LABOUR Party (LP) presidential candidate, Peter Obi, has promised to increase the country’s power generation capacity to 25,000 megawatts (mw) by 2025 if elected President in 2023.
Obi made the promise in his 72-page manifesto titled, ‘It’s POssible: Our Pact with Nigerians’.
He said his administration would reform and restructure the Nigeria Electricity Supply Industry (NESI) to deliver adequate, accessible, reliable and affordable power to Nigerians while also delivering the needed energy to move Nigeria to a competitive and productive economy.
The former Anambra State governor said he would take decisive decisions to end Nigeria’s chronic power shortages through adequate and tailored investments in various sources of electricity and transmission lines.
According to him, he would complete the ongoing “$2.3b Nigeria-Siemens network improvement deal to achieve 7,000mw stable capacity by 2023, 11,000 megawatts by 2024, and 25,000 megawatts by 2025”.
Obi also promised to retain top local and international financial advisers to restructure the Transmission Company of Nigeria (TCN), and contract an experienced grid operator to manage it to deliver, through callable financial guarantees, a resolution to the existing transmission challenges, persistent grid stability and an expanded capacity for Nigeria’s future power transmission needs.
The LP flagbearer added that he would urgently re-engage the 14 Independent Power Producers (IPPs), who had, in 2016, initialled Power Purchase Agreements (PPAs) worth $2.5 billion to build a total of 1,125 megawatts of installed solar capacity for delivery to the national grid.
He stated that he would remove the main structural impediments to reaching financial closure and negotiate a win-win PPA with an excellent list of local and international investors who have already demonstrated their capacity to fund these projects.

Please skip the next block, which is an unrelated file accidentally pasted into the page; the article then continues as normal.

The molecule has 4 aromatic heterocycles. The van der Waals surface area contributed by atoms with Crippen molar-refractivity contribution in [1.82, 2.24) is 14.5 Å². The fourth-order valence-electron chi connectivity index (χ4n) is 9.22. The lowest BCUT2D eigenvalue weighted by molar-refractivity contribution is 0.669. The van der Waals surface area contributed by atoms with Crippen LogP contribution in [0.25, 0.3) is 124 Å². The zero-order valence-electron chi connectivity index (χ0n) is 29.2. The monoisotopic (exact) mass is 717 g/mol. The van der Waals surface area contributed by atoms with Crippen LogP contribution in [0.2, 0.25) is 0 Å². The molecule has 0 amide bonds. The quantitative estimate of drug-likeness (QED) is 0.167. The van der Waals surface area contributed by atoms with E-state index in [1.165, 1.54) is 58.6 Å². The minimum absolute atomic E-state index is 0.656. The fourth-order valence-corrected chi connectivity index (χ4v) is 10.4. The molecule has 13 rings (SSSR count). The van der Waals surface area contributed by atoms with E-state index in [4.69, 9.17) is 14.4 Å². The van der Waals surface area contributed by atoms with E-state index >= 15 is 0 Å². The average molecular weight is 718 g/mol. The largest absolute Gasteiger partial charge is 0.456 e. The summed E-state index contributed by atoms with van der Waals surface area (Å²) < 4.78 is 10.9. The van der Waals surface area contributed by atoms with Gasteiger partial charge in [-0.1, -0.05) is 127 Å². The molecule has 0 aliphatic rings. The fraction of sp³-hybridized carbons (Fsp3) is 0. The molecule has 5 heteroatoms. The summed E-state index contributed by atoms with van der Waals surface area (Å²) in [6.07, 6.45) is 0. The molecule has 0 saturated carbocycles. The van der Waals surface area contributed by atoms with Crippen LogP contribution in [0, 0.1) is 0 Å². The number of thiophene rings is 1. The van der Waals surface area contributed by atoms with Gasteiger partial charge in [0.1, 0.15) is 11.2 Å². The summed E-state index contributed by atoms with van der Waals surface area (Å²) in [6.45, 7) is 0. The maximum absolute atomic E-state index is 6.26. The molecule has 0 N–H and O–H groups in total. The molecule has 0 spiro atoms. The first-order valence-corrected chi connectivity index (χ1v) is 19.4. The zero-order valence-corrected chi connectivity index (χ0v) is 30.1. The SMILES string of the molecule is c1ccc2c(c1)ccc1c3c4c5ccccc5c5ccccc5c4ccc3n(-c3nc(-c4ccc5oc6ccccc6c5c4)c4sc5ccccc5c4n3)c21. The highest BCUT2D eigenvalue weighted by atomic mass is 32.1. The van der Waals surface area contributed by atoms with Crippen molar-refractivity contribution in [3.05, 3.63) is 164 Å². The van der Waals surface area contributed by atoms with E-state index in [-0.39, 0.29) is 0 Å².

“We will invite experienced local and international developers to sign new PPAs for 8,000mw of solar and wind plants, including offshore wind farms in the Lagos, Warri and Port-Harcourt coastal areas with a mandatory latest commercial operation date of December 2025,” he said.
“We will restructure the Niger Delta Power Holding Company (NDPHC) to release its 4000mw of generating capacity by bringing on stream Gbarain, which had a fire incident, Ihovbor, with a turbine failure, Olorunsogo, Alaoji, Calabar and Sapele IPPs, as well as ensuring that Sapele, Omoku, Alaoji, Omotosho II, Olorunsogo II, and Geregu II, all return to optimal status, to generate up to their nameplate capacity.”
To finance the power sector, Obi said he would as a matter of principle, implement financing of power projects through different financing mechanisms including project and export finance, trade finance advisory and insurance, development and multilateral institutions’ long-term debt facilities and export credit insurance.
He added that the private sector participants will be incentivised to provide equity, expertise, governance, warranties, bonds and other suitable financial and performance guarantees as a condition for participating in the electricity sector.
Obi stated that the manifesto laid out his “mission focus and mandate for securing, uniting and making Nigeria productive”.